Over the years, in my “day-job” as a graphic designer, I’ve made a point of exploring new technologies/softwares/applications—anything to enhance my work’s creativity and make it more fresh. One software that I return to again and again is “Scriptographer”—a plug-in used in tandem with Adobe Illustrator. It was created by Swiss designer and artist Jürg Lemli (he distributes it for free over the Internet) and with it, any designer can create fractal-like combinations and re-configurations of basic lines and shapes via its re-scriptable codes. It seemed to me that “Scriptographer” was endlessly adaptable.
One day in 2009, I asked myself if I might not make works of fine art with Scriptographer, rather than just designs or ‘craft.’ I decided to restrict my initial encounter/contact/touch with the software to just 10 seconds. (Its tools, by the way, have names like “growth,” “wave,” “scribbler,” and “weave” which seem quite appropriate to my other work.) So, I used them for no more than 10 seconds; later, I’d duplicate, scale, or rotate the imagery.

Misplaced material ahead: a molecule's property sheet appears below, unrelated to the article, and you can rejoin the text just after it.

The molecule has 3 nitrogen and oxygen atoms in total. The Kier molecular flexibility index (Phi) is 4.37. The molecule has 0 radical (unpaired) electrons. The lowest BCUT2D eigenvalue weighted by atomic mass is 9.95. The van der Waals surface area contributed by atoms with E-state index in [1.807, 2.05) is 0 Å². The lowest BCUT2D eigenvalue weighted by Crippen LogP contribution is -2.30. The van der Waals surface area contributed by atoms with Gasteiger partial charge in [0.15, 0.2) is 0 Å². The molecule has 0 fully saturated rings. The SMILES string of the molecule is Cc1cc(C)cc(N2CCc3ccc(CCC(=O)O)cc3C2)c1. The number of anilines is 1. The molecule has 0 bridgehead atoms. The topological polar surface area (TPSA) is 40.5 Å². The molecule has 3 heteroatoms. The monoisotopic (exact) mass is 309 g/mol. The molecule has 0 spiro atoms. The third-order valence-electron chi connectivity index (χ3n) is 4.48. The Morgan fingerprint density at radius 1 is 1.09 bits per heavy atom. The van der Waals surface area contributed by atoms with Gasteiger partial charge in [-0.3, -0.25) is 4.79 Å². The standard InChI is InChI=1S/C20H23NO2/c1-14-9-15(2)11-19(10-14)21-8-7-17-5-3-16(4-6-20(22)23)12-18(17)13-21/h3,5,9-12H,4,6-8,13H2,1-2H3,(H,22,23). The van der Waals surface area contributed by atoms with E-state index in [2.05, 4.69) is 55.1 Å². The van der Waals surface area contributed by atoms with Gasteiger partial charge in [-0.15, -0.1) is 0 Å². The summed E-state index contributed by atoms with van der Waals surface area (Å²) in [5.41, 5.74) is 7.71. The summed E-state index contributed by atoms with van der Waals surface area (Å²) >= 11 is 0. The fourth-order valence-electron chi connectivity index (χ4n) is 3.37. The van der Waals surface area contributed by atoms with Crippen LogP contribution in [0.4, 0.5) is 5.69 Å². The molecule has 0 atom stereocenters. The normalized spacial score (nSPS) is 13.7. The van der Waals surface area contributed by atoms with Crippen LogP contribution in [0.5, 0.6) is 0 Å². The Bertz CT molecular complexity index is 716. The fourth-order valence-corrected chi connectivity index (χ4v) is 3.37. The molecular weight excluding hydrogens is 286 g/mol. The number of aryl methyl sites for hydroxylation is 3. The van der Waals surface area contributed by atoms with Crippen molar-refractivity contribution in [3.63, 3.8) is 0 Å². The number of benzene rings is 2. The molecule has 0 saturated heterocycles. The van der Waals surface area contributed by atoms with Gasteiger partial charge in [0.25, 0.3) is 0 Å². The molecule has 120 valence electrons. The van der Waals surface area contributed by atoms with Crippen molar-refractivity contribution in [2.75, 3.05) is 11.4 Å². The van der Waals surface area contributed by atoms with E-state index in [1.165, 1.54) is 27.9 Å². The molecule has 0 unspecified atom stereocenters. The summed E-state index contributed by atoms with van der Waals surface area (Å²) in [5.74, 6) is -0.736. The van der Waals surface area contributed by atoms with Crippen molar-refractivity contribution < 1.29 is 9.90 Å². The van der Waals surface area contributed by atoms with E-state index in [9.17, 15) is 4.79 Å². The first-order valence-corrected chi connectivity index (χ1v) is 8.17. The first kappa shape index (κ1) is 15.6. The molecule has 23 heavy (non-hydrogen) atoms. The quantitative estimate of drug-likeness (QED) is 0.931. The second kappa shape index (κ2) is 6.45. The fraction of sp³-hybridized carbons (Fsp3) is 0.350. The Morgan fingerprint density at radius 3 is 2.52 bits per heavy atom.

I’ve always been fascinated by economy and the pared-down gesture, and have long been exploring ways to do as little as possible—in order to say as much as possible—in my work. Overall, my work tends to walk a very fine line between the worlds of graphic design and fine art. Nowhere does that line get “thinner” than in 10-Second Experiments. But that suits my purposes quite well. What I’ve learned with this project is that a 10-second encounter can yield worlds of possibilities. It’s looking that can’t be rushed.